What is Metoclopramide?
Metoclopramide is an antiemetic and gastric prokinetic agent. It is particularly useful for nausea secondary to gastroparesis. Metoclopramide is one of the oldest true prokinetic agents; its administration results in coordinated contractions that enhance transit.
Manufactured By – Croford Pharma Pvt Ltd
Other variants and compositions
|Metoclopramide Hcl Injection||Metoclopramide (NA)|
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Uses of Metoclopramide
Metoclopramide (Oral Route) is used to treat:
- Heartburn for patients with gastroesophageal reflux disease
Metoclopramide injection is used as an adjunctive measure in medical or diagnostic procedures such as intestinal intubation or contrast radiography of the GI tract.
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How does Metoclopramide work?
- Metoclopramide works primarily by blocking dopamine receptors found in an area of the brain, chemoreceptor trigger zone.
- Blocking the dopamine receptors in the CTZ prevents nausea messages from being sent to the vomiting center. Thus reducing the sensation of feeling sick and prevents vomiting.
- Metoclopramide (Oral Route) also acts in the upper end of the digestive system, where it enhances the action of a natural chemical, acetylcholine. These actions speed the passage of food through the stomach into the intestine, which physically helps to prevent vomiting.
Metoclopramide Price In India
|HCL Vial of 10 ml Injection||Rs 9.3|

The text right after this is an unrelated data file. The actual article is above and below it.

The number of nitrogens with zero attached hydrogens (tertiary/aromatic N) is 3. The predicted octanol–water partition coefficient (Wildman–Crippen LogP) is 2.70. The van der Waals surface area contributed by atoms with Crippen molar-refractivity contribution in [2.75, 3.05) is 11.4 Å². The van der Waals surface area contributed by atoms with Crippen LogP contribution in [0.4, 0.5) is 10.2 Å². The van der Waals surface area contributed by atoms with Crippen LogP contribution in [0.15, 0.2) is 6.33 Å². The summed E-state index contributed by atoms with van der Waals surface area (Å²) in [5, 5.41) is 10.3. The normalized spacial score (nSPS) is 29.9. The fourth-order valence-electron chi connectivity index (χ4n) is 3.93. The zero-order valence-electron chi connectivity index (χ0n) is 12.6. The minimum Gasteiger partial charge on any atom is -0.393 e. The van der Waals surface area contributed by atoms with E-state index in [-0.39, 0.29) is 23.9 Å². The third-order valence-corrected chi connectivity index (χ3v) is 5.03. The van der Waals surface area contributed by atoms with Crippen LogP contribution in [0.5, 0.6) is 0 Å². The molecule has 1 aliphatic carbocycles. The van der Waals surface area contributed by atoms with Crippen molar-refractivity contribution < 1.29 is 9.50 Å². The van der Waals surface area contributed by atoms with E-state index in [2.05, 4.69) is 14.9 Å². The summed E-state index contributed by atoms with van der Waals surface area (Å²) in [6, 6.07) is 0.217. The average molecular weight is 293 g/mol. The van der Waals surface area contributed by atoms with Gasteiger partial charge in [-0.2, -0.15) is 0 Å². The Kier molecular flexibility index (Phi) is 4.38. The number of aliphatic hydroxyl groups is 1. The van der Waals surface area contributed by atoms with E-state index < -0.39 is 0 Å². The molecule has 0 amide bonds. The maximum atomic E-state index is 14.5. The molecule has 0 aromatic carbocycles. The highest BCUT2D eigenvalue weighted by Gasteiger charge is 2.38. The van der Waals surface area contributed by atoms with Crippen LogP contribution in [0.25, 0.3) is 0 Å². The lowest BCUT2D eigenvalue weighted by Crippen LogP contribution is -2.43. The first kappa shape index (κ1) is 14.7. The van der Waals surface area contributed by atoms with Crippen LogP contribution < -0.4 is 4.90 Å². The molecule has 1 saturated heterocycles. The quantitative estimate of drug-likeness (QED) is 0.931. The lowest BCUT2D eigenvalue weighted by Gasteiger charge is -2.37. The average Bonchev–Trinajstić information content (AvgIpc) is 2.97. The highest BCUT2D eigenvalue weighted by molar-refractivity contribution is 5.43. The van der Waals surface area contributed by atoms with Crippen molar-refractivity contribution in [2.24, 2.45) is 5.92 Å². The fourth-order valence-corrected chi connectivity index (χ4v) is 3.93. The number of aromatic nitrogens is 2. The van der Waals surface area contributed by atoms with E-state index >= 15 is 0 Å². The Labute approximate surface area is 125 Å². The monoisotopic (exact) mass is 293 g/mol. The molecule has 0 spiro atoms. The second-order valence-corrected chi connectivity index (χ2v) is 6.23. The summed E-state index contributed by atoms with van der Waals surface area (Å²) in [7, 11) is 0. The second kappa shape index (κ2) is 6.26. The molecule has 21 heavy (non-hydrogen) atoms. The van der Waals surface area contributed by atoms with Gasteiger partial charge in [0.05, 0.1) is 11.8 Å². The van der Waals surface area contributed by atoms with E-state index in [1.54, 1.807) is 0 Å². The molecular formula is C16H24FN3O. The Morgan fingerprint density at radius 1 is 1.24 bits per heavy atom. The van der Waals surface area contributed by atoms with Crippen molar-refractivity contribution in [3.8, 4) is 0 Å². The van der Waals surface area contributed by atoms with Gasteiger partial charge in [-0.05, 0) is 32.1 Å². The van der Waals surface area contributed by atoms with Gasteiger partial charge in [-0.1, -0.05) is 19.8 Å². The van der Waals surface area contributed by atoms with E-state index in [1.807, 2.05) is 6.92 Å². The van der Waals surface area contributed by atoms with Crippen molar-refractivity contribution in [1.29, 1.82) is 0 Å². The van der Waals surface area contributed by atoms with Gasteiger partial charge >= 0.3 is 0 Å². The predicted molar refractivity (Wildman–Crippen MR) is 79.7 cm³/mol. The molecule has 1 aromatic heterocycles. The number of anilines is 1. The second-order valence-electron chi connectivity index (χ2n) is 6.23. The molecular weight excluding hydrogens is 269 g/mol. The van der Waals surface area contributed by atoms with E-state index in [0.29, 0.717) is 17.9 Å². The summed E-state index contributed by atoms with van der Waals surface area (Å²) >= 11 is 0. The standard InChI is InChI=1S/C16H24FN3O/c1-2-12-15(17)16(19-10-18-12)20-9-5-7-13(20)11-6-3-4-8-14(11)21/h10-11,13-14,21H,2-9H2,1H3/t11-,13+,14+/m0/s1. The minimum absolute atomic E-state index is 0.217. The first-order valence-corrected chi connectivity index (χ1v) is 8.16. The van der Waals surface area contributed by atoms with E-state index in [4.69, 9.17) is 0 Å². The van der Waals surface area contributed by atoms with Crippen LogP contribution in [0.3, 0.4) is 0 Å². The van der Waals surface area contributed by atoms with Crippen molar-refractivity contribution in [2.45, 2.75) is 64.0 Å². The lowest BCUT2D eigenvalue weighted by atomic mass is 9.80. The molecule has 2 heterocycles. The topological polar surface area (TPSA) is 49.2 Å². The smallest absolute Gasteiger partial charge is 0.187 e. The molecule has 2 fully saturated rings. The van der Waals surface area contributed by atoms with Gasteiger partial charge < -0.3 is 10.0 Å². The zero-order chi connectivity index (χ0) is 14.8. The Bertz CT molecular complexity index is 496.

How to take Metoclopramide?
- Metoclopramide is available in oral dosage forms (tablets and solution)
- Also available as parenteral preparation for intravenous or intramuscular use.
- Taking tablets with water is not necessary. Keep it on tongue till it starts dissolving, later swallow it with saliva.
- Take Metoclopramide 30 minutes before eating. Metoclopramide is usually taken before meals and at bedtime.
Common Dosage for Metoclopramide
- The usual initial oral dose range is 10 mg, 30 minutes before each meal and at bedtime. The onset of action is within 30-60 minutes after an oral dose.
- In patients with severe nausea, an initial dose of 10 mg can be given intramuscularly (onset of action 10-15 minutes) or intravenously (onset of action 1-3 minutes).
- Professionally, for prevention of chemotherapy-induced emesis, metoclopramide can be given as an infusion of 1-2 mg/kg administered over at least 15 minutes, beginning 30 minutes before the chemotherapy is begun and repeated as needed every 2 hours for two doses, then every 3 hours for three doses.
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When to avoid Metoclopramide?
- Patients who are using cyclosporine should not take Metoclopramide because this drug can increase blood concentrations and decrease cyclosporine metabolism.
- Combination of tramadol and Metoclopramide can make seizures (side effect) worse.
- Using Metoclopramide together with promethazine can cause Parkinson-like symptoms and abnormal muscle movements. The most serious of the movement disorders medications is a condition known as tardive dyskinesia.
- Narcotic pain medications and diphenhydramine may reduce the effects of metoclopramide.
- Diazepam and Metoclopramide together may increase the risk of impairment in thinking and coordination.